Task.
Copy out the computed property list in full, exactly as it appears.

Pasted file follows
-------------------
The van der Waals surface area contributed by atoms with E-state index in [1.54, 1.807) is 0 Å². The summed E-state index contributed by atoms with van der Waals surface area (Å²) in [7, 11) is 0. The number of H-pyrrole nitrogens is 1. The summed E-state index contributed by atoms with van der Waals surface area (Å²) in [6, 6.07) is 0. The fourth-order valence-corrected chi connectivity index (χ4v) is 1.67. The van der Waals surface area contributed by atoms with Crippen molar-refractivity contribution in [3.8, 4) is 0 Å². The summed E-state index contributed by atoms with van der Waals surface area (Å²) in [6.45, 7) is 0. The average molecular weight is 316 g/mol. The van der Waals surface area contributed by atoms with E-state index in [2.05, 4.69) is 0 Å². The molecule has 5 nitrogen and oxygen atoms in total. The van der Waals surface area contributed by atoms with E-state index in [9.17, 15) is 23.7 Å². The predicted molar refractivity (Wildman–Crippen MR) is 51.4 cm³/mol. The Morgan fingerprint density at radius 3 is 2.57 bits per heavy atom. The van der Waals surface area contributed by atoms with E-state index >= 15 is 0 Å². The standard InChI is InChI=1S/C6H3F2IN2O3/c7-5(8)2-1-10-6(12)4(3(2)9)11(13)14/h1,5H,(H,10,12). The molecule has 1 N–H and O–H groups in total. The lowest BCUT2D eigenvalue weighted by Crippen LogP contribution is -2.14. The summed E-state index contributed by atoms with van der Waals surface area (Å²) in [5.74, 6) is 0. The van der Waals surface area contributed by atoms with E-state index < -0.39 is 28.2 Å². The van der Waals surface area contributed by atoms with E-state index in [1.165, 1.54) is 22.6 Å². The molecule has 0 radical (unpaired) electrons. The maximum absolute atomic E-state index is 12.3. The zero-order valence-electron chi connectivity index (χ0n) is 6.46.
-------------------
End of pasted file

The van der Waals surface area contributed by atoms with E-state index in [1.54, 1.807) is 0 Å². The summed E-state index contributed by atoms with van der Waals surface area (Å²) in [7, 11) is 0. The number of H-pyrrole nitrogens is 1. The summed E-state index contributed by atoms with van der Waals surface area (Å²) in [6, 6.07) is 0. The fourth-order valence-corrected chi connectivity index (χ4v) is 1.67. The van der Waals surface area contributed by atoms with Crippen molar-refractivity contribution in [3.8, 4) is 0 Å². The summed E-state index contributed by atoms with van der Waals surface area (Å²) in [6.45, 7) is 0. The average molecular weight is 316 g/mol. The van der Waals surface area contributed by atoms with E-state index in [2.05, 4.69) is 0 Å². The molecule has 5 nitrogen and oxygen atoms in total. The van der Waals surface area contributed by atoms with E-state index in [9.17, 15) is 23.7 Å². The predicted molar refractivity (Wildman–Crippen MR) is 51.4 cm³/mol. The Morgan fingerprint density at radius 3 is 2.57 bits per heavy atom. The van der Waals surface area contributed by atoms with E-state index >= 15 is 0 Å². The standard InChI is InChI=1S/C6H3F2IN2O3/c7-5(8)2-1-10-6(12)4(3(2)9)11(13)14/h1,5H,(H,10,12). The molecule has 1 N–H and O–H groups in total. The lowest BCUT2D eigenvalue weighted by Crippen LogP contribution is -2.14. The summed E-state index contributed by atoms with van der Waals surface area (Å²) in [5.74, 6) is 0. The van der Waals surface area contributed by atoms with E-state index < -0.39 is 28.2 Å². The van der Waals surface area contributed by atoms with E-state index in [1.165, 1.54) is 22.6 Å². The molecule has 0 radical (unpaired) electrons. The maximum absolute atomic E-state index is 12.3. The zero-order valence-electron chi connectivity index (χ0n) is 6.46.